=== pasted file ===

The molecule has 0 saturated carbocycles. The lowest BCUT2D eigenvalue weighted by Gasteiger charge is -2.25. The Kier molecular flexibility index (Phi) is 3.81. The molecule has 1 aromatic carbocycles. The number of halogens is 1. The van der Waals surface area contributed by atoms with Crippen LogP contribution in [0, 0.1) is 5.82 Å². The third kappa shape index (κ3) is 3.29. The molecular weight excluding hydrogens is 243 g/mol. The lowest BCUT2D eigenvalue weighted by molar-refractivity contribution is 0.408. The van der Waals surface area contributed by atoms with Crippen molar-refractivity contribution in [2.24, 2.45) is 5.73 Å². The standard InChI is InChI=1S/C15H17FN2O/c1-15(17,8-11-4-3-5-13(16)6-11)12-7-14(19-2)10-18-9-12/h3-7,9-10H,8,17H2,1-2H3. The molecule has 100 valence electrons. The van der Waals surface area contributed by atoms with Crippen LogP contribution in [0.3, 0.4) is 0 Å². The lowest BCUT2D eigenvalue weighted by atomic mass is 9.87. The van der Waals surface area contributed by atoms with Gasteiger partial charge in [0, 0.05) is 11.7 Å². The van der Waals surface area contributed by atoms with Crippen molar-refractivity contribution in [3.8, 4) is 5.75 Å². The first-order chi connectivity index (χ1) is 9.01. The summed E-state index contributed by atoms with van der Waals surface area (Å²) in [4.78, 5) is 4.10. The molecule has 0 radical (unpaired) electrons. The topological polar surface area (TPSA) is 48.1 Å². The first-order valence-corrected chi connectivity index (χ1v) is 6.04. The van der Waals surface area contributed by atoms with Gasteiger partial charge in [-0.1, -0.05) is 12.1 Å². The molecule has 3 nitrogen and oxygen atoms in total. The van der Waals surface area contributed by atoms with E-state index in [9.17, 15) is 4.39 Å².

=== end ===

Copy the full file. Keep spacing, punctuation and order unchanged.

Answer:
The molecule has 0 saturated carbocycles. The lowest BCUT2D eigenvalue weighted by Gasteiger charge is -2.25. The Kier molecular flexibility index (Phi) is 3.81. The molecule has 1 aromatic carbocycles. The number of halogens is 1. The van der Waals surface area contributed by atoms with Crippen LogP contribution in [0, 0.1) is 5.82 Å². The third kappa shape index (κ3) is 3.29. The molecular weight excluding hydrogens is 243 g/mol. The lowest BCUT2D eigenvalue weighted by molar-refractivity contribution is 0.408. The van der Waals surface area contributed by atoms with Crippen molar-refractivity contribution in [2.24, 2.45) is 5.73 Å². The standard InChI is InChI=1S/C15H17FN2O/c1-15(17,8-11-4-3-5-13(16)6-11)12-7-14(19-2)10-18-9-12/h3-7,9-10H,8,17H2,1-2H3. The molecule has 100 valence electrons. The van der Waals surface area contributed by atoms with Crippen LogP contribution in [0.3, 0.4) is 0 Å². The lowest BCUT2D eigenvalue weighted by atomic mass is 9.87. The van der Waals surface area contributed by atoms with Gasteiger partial charge in [0, 0.05) is 11.7 Å². The van der Waals surface area contributed by atoms with Crippen molar-refractivity contribution in [3.8, 4) is 5.75 Å². The first-order chi connectivity index (χ1) is 9.01. The summed E-state index contributed by atoms with van der Waals surface area (Å²) in [4.78, 5) is 4.10. The molecule has 0 radical (unpaired) electrons. The topological polar surface area (TPSA) is 48.1 Å². The first-order valence-corrected chi connectivity index (χ1v) is 6.04. The van der Waals surface area contributed by atoms with Gasteiger partial charge in [-0.1, -0.05) is 12.1 Å². The molecule has 3 nitrogen and oxygen atoms in total. The van der Waals surface area contributed by atoms with E-state index in [9.17, 15) is 4.39 Å².